Spiritual/religious coping

Raquel Gehrke Panzini Denise Ruschel Bandeira About the authors

BACKGROUND: Spiritual/religious coping (SRC), little studied in Brazil, is associated to health and quality of life (QoL). OBJECTIVES: To present a literature review about spiritual/religious coping, focusing its theoretical background, assessment and clinical applications. METHODS: Research on Medline, PsycINFO, Scielo and Bireme/BVS databases between 1979-2006. RESULTS: The SRC is the use of religion, spirituality or faith to cope with stress. SRC methods, depending on the consequences that bring to those who use them, can be classified into positive or negative, generally associated to better or worse physical/mental health and QoL outcomes, respectively. Evidences show that people use SRC especially in crisis situations, and also, they use more positive than negative SRC. There are five SRC styles: self-directing, collaborative, deferring, pleading and surrender. CONCLUSIONS: Instruments as RCOPE and SRCOPE Scale can be helpful to patient’s spiritual evaluation, to researches and for planning psychospiritual interventions focused on the SRC process. Those can be effective in helping patients to better use an important available resource, with high impact on population’s health and QoL, and potential to reduce public health costs. So, SRC studies would deserve to be included in health professionals graduate courses.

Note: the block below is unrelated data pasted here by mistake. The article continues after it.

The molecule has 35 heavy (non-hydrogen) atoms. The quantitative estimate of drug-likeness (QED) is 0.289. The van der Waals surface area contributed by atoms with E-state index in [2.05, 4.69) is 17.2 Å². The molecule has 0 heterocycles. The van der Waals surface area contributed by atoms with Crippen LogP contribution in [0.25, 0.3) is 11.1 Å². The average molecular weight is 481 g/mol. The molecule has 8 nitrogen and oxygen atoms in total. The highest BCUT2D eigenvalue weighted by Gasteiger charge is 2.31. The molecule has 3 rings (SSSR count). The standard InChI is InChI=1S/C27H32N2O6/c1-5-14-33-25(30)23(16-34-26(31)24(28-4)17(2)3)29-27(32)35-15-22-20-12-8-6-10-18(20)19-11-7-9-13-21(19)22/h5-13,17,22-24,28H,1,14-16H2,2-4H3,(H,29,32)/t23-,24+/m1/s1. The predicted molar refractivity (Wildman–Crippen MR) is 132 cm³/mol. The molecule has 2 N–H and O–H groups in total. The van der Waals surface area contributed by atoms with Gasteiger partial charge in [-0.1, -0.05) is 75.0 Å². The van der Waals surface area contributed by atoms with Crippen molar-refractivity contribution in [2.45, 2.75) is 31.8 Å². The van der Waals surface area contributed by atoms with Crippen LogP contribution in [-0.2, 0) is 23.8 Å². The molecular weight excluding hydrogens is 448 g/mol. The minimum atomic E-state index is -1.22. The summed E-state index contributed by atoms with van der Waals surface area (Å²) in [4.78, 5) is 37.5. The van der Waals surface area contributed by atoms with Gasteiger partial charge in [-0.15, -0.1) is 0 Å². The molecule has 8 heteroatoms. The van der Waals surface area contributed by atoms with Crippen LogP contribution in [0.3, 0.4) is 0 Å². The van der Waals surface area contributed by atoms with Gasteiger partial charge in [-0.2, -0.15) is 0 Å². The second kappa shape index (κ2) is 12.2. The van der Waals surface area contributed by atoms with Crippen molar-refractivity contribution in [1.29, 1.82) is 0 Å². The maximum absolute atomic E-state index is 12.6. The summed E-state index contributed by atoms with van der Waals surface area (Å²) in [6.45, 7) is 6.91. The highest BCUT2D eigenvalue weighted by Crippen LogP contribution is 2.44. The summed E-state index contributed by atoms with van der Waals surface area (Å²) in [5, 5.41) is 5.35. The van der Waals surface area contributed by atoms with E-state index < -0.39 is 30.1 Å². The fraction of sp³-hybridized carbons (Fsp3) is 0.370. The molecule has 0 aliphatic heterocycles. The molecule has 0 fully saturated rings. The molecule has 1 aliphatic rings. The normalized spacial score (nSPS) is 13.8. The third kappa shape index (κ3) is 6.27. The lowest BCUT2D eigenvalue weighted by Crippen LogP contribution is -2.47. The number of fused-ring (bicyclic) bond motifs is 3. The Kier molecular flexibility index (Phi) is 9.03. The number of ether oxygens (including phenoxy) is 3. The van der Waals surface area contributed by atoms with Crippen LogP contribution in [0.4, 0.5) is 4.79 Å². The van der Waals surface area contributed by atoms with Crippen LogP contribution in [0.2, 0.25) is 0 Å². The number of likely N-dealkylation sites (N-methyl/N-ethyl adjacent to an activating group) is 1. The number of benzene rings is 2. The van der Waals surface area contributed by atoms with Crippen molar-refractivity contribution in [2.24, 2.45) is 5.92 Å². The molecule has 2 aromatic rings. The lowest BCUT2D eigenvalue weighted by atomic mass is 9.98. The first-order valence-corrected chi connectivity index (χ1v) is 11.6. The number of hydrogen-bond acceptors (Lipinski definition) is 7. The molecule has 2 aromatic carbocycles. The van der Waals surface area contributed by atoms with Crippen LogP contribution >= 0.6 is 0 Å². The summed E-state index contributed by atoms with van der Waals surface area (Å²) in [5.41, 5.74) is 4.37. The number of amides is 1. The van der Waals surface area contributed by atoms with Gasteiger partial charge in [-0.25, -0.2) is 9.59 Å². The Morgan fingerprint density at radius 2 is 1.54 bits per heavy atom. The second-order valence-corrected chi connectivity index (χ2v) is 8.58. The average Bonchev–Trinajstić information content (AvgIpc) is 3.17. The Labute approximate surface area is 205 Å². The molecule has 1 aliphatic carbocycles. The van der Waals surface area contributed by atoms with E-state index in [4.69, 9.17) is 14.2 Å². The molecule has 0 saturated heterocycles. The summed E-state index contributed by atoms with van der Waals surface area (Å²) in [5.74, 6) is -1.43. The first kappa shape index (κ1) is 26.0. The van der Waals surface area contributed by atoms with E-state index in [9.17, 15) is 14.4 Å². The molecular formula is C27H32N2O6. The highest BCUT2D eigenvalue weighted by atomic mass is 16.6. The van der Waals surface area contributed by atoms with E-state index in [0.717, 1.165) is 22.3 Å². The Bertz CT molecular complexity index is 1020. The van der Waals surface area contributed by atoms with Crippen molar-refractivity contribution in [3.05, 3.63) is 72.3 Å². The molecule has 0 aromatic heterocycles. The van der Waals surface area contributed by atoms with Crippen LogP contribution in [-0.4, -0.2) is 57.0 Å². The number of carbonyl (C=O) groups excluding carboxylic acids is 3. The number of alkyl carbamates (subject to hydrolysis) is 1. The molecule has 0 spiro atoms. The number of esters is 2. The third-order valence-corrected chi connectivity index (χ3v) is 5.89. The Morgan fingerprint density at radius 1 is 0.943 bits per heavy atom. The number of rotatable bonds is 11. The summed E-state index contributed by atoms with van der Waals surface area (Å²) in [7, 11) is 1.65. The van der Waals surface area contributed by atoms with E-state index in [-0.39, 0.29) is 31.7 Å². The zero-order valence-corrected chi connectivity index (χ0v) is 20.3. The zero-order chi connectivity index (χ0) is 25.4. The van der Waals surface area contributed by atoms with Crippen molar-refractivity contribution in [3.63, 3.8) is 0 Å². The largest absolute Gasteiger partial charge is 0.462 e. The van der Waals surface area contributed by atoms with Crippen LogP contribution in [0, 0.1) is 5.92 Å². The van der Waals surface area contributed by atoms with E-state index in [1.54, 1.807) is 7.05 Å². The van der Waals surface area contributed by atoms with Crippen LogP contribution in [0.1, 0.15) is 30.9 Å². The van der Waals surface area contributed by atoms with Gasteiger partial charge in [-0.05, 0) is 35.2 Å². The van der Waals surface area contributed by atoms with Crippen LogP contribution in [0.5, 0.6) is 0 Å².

Spiritual coping; religious coping; health; quality of life; professional practice

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